A Copyright provides to the author of a creative work (originally books, but now many other creations such as movies, recorded music, and drawings) the right to control the reproduction of the work for a set period of time. This usually includes the exclusive right to make and sell copies of the work, to make derivative works, and to publicly perform the work; or to license those rights. In contrast to a patent which grants a monopoly right to the use of an invention, a copyright covers only a specific work of creative expression. Copyrights may be bought, sold or licensed in the same way as other forms of intellectual property. They are enforced by the owner in a civil law court.
In general, the owner of a physical copy of a copyrighted work (book, CD etc) can do what they please with the copy, even without owning the copyright, so long as they do not produce additional copies or modified works; but there are exceptions: public performances (which are considered a form of copy) or electronic copy. In the US this is known as the First Sale Doctrine, and was established in the US court system to clarify the legality of reselling books in used book stores.
Not all copying is restricted; the fair use doctrine allows limited copying of portions of a copyrighted work, e.g. for criticism, satire or educational purposes.
Many European countries provide for moral rights, which are rights in addition to copyright possessed by an author, such as the right to have their work acknowledged and not be disparaged. While copyright is normally assigned or licensed to the publisher, authors generally retain their moral rights.
Some European countries also provide for artist resale rights, which mean that artists are entitled to a portion of the appreciation of the value of their work each time it is sold.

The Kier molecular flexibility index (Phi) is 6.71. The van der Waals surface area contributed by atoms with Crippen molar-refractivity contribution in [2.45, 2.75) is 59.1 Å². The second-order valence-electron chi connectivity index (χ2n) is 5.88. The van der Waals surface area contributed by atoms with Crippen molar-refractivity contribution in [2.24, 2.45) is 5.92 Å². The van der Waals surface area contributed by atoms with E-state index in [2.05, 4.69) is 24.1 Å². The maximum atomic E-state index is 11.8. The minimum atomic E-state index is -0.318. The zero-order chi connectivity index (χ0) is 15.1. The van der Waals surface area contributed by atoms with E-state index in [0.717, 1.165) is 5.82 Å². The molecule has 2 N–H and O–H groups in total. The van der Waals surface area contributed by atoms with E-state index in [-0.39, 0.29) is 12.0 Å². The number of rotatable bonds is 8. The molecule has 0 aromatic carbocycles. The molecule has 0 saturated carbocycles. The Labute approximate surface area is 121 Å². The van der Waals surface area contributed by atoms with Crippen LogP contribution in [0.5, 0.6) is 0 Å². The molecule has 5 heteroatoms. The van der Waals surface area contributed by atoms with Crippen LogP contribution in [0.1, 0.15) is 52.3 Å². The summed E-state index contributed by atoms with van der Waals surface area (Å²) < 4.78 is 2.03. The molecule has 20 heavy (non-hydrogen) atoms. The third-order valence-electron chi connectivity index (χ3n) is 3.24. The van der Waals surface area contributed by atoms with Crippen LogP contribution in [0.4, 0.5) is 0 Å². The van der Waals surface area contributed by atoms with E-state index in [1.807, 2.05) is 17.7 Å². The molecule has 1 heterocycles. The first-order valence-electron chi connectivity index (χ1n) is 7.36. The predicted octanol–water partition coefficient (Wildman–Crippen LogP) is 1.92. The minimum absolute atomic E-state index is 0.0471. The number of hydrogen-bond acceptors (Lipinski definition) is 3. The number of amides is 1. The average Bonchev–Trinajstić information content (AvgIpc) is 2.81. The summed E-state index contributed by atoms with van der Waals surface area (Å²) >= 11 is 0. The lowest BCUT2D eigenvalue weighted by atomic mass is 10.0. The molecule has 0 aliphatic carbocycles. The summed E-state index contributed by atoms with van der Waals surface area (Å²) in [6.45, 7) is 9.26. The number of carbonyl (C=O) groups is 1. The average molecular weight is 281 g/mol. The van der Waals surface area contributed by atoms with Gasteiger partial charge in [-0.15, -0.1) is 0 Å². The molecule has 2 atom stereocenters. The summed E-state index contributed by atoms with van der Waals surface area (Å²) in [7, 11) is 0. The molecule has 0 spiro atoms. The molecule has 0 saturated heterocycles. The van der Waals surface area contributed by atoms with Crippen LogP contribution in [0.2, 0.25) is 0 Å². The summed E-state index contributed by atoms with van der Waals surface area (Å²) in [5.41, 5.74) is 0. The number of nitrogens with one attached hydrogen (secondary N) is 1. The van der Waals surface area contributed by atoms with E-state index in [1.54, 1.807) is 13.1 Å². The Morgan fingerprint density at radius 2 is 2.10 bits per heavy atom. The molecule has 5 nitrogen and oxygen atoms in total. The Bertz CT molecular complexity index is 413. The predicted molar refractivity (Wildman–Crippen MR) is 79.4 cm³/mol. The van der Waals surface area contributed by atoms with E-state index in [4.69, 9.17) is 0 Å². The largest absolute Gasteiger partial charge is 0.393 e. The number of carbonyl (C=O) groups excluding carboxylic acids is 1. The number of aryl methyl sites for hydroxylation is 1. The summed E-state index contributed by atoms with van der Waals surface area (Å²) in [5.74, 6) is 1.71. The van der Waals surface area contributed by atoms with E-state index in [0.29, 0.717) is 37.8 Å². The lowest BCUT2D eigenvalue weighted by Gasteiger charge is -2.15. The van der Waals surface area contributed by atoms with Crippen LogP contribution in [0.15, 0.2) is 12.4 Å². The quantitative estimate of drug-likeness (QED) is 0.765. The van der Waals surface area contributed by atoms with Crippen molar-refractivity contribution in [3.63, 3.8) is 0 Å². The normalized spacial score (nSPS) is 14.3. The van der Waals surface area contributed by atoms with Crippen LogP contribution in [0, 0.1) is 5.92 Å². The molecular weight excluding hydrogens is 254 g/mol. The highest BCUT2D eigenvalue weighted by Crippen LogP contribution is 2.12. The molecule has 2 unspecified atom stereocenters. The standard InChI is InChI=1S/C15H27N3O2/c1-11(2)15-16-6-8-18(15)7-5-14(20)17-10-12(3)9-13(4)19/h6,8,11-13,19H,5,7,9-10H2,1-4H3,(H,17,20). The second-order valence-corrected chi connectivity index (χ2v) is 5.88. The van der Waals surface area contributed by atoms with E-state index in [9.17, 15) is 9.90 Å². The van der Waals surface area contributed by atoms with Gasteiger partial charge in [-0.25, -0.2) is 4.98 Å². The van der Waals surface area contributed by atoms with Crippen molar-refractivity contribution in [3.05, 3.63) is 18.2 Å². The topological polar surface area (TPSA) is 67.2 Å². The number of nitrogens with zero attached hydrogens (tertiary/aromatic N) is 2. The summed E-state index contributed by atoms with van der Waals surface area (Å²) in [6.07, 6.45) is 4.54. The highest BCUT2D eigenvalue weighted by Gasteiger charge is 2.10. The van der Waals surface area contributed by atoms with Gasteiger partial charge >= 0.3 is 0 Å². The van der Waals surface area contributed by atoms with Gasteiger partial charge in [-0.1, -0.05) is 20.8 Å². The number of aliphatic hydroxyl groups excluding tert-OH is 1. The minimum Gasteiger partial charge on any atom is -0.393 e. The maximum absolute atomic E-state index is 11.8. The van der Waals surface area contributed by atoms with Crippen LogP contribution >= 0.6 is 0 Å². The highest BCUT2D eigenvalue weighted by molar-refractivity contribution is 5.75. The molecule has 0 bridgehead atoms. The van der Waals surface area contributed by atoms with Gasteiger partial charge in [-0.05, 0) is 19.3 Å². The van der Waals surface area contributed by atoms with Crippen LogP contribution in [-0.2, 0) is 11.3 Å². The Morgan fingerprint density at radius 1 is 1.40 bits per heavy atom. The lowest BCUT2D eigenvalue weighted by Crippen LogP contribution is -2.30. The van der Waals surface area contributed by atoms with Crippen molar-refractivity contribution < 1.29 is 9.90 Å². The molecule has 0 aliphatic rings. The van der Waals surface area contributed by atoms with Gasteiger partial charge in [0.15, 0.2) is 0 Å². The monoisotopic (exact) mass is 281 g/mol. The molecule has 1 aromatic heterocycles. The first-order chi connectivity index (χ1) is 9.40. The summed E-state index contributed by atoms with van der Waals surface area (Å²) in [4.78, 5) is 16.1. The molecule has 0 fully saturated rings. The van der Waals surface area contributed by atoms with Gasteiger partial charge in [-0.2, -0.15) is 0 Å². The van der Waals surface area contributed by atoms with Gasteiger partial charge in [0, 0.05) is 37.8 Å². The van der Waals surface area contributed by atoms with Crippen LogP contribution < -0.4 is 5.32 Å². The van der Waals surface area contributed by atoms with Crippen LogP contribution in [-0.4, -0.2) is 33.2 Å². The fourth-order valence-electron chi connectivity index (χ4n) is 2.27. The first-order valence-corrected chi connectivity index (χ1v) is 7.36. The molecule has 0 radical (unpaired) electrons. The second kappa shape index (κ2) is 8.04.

While governments had previously granted monopoly rights to publishers to sell printed works, the modern concept of copyright originated in 1710 with the British Statute of Anne. This statute first recognized that authors, rather than publishers, should be the primary beneficiary of such laws, and it included protections for consumers of printed work ensuring that publishers could not control their use after sale. It also limited the duration of such exclusive rights to 28 years, after which all works would pass into the public domain.
The Berne Convention of 1886 first established the recognition of copyrights between sovereign nations. (Copyright protection was also provided by the Universal Copyright Convention of 1952, but that convention is today is largely of historical interest.) Under the Berne convention, copyright is granted automatically to creative works; an author does not have to "register" or "apply for" copyright protection. As soon as the work is "fixed", that is, written or recorded on some physical medium, its author is automatically granted all exclusive rights to the work and any derivative works unless and until the author explicitly disclaims them, or until the copyright expires.
Copyright law varies from country to country. For information on specific national copyright laws, see:
International treaties concerning copyright
- Berne Convention of 1886
- Universal Copyright Convention of 1952
- WIPO Copyright Treaty
- WIPO Performances and Phonograms Treaty
- Trade-Related Aspects of Intellectual Property (TRIPS)